Sign on for the Bill of Rights

Published on
by
The Nation

Sign on for the Bill of Rights

by
John Nichols

After the Patriot Act became law, the Bill of Rights Defense Committee (BORDC) began a national campaign to get cities, counties and states to stand up for the Constitution.

Thanks to the determined efforts of this small but remarkably effective group, more than 400 communities and eight states have passed resolutions declaring their support for restoring protections guaranteed under the Bill of Rights and the U.S. Constitution.

The BORDC is still fighting the good fight. This week, the Massachusetts-based group i sounding the alarm against congressional moves to undermine 4th amendment privacy rights.

But the BORDC is not satisfied to simply play defense.

"At BORDC, we know many of our subscribers are outraged at the number of times their legislators have given in to fear mongering and supported freedom-robbing legislation because they believe voters are willing to give up their freedoms for a promise (a hollow promise!) of greater security," BORDC director Nancy Talanian and her colleagues explain.

"Responding to Congress's ongoing unconstitutional actions can often feel tiring and ineffective. Join the People's Campaign for the Constitution so that together the grassroots can set our government's agenda and hold our government accountable to the constitutional principles upon which it was founded."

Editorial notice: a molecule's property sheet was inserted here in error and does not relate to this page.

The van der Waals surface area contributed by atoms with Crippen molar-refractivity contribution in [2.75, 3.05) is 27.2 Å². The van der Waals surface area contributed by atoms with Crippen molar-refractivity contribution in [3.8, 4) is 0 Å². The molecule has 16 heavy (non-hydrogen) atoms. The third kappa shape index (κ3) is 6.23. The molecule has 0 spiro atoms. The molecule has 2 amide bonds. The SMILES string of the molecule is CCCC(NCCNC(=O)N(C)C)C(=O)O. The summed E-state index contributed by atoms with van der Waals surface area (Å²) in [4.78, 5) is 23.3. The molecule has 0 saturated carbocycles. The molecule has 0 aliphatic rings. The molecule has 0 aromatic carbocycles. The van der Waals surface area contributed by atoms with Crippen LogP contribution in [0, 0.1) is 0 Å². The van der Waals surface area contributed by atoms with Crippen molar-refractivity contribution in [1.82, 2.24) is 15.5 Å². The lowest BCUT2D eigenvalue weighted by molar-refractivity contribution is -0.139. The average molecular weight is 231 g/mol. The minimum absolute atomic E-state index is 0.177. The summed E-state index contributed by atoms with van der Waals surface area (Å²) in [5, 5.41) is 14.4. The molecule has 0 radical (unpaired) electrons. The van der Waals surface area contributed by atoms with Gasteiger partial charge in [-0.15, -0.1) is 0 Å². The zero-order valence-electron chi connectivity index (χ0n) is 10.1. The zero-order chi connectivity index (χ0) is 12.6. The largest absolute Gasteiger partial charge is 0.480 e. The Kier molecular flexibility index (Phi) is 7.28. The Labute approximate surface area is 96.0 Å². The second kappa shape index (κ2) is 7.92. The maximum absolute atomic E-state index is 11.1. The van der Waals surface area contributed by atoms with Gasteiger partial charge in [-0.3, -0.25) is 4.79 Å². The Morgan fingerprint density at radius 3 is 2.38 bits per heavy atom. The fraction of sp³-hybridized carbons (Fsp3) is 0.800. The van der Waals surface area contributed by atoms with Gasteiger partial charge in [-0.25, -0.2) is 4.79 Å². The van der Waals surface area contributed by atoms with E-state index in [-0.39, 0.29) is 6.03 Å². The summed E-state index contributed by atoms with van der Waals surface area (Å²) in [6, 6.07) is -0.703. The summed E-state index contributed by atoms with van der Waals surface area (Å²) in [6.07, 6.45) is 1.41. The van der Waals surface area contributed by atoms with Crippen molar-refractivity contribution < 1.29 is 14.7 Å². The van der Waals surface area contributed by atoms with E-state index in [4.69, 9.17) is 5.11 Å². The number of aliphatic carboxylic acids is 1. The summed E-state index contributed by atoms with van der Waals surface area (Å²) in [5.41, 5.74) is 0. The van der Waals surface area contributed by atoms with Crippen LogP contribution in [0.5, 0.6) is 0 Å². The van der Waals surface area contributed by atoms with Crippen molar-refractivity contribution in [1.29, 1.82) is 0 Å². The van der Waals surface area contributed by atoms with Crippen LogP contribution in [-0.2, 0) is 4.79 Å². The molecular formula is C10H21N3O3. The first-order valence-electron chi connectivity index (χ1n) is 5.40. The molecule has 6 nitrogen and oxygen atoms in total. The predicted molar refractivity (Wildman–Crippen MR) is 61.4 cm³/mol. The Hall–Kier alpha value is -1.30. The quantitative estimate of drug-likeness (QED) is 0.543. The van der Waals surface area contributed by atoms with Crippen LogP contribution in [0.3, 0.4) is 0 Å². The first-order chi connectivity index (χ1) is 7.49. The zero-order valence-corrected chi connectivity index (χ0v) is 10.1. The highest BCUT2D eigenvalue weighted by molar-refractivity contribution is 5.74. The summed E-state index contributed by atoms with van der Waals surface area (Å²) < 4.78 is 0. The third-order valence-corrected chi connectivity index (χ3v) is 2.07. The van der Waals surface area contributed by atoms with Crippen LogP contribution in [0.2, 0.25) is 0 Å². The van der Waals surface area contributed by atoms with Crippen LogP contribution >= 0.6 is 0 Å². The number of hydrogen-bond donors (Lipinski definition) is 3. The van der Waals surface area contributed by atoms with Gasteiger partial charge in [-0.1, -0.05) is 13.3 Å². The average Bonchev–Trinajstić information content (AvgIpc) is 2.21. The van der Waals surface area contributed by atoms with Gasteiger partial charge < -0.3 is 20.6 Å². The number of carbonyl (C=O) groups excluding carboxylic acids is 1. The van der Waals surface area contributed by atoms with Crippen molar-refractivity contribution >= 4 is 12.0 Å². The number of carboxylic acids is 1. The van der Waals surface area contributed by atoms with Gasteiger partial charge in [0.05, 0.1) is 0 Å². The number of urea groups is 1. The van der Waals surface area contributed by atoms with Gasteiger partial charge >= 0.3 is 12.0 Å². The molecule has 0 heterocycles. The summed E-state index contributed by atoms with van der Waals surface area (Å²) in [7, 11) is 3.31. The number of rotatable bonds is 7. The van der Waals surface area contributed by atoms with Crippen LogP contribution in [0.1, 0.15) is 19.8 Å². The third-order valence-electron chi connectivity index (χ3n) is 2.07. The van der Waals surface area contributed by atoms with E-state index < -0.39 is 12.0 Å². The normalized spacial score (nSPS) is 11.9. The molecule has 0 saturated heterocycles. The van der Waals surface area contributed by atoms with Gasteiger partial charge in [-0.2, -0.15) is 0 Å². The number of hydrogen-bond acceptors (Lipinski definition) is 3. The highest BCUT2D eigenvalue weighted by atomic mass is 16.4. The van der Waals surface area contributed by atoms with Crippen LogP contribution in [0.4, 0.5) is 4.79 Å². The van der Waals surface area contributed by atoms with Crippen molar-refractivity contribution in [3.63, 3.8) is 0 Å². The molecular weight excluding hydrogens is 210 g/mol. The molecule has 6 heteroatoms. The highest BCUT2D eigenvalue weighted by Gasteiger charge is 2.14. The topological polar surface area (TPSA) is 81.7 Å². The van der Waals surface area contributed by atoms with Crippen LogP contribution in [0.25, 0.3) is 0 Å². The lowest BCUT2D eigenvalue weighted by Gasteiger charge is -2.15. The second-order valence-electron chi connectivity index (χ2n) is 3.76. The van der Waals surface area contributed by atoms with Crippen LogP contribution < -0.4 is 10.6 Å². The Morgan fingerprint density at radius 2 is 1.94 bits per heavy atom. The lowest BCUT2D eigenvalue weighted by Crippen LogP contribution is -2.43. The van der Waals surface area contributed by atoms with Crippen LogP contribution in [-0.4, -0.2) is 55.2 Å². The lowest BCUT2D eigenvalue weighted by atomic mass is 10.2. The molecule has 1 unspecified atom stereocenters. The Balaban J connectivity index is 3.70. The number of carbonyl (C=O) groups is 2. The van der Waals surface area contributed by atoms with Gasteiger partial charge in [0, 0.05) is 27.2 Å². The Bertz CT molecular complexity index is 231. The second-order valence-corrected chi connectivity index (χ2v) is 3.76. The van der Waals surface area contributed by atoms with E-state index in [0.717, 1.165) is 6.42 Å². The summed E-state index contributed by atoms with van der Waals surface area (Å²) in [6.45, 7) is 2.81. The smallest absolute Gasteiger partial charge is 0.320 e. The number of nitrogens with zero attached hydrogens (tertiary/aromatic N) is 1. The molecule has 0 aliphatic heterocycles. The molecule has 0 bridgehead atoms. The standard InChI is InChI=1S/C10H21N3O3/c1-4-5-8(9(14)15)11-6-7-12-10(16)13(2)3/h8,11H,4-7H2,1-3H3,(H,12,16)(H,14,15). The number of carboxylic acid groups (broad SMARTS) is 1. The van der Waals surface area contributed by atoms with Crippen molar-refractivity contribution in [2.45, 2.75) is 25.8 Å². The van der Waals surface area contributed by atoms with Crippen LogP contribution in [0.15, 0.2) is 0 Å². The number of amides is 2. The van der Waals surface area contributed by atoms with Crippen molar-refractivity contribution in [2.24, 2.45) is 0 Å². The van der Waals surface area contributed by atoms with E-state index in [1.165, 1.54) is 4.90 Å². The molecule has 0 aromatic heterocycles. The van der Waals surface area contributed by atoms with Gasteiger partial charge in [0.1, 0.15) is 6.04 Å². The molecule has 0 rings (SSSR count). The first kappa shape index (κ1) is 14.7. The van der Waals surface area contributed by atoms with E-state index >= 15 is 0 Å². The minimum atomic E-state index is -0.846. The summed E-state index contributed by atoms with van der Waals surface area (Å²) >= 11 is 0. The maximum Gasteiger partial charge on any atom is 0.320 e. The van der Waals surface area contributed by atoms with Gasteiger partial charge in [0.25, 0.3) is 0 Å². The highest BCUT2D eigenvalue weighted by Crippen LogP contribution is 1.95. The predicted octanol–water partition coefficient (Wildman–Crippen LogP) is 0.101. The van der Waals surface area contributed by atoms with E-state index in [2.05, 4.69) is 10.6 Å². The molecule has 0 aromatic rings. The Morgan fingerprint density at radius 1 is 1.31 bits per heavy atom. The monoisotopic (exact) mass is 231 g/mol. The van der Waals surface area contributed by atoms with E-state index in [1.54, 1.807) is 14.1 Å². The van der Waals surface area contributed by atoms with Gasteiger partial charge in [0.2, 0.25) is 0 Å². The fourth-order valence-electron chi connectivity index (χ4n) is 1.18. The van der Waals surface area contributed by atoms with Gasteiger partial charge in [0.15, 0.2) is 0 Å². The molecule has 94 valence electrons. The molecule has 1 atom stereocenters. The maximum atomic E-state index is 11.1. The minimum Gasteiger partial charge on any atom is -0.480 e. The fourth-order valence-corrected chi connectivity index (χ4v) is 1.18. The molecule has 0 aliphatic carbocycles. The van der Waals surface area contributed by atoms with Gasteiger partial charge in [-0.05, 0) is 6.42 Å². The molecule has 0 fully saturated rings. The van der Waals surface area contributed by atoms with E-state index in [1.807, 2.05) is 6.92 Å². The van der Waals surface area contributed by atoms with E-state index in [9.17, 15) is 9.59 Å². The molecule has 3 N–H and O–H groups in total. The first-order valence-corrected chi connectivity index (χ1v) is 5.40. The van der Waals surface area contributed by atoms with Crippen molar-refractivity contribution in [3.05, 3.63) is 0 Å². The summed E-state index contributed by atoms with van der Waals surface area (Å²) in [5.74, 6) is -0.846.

The People's Campaign for the Constitution seeks to bring together all groups and individuals -- right and left, Republican and Democrat, Libertarian and Green, independent and partisan -- who are concerned about renewing the rule of law to a country where it has been severely threatened by executive arrogance and legislative lethargy. "Fighting against one violation at a time fragments our movement," the BORDC says. "It is time to unite to face the common source of these problems."

Something of a national debut will come July 4, when Bill of Rights Defense Committee plans to purchase a half-page advertisement in the New York Times to sound the call for Constitutional renewal. I've signed on and I hope that readers of The Nation will join in this essential effort to raise the profile of our struggle to renew civil liberties in a time of warrantless wiretapping, torture, signing statements and all the other evidences of kingly arrogance in the executive branch of what is supposed to be a republic.

To learn more about how you can support this new declaration of faith in America's founding principles, visit the committee's Web site and sign on for the Constitution.

John Nichols, a pioneering political blogger, has written The Beat since 1999. His posts have been circulated internationally, quoted in numerous books and mentioned in debates on the floor of Congress.

Copyright © 2008 The Nation

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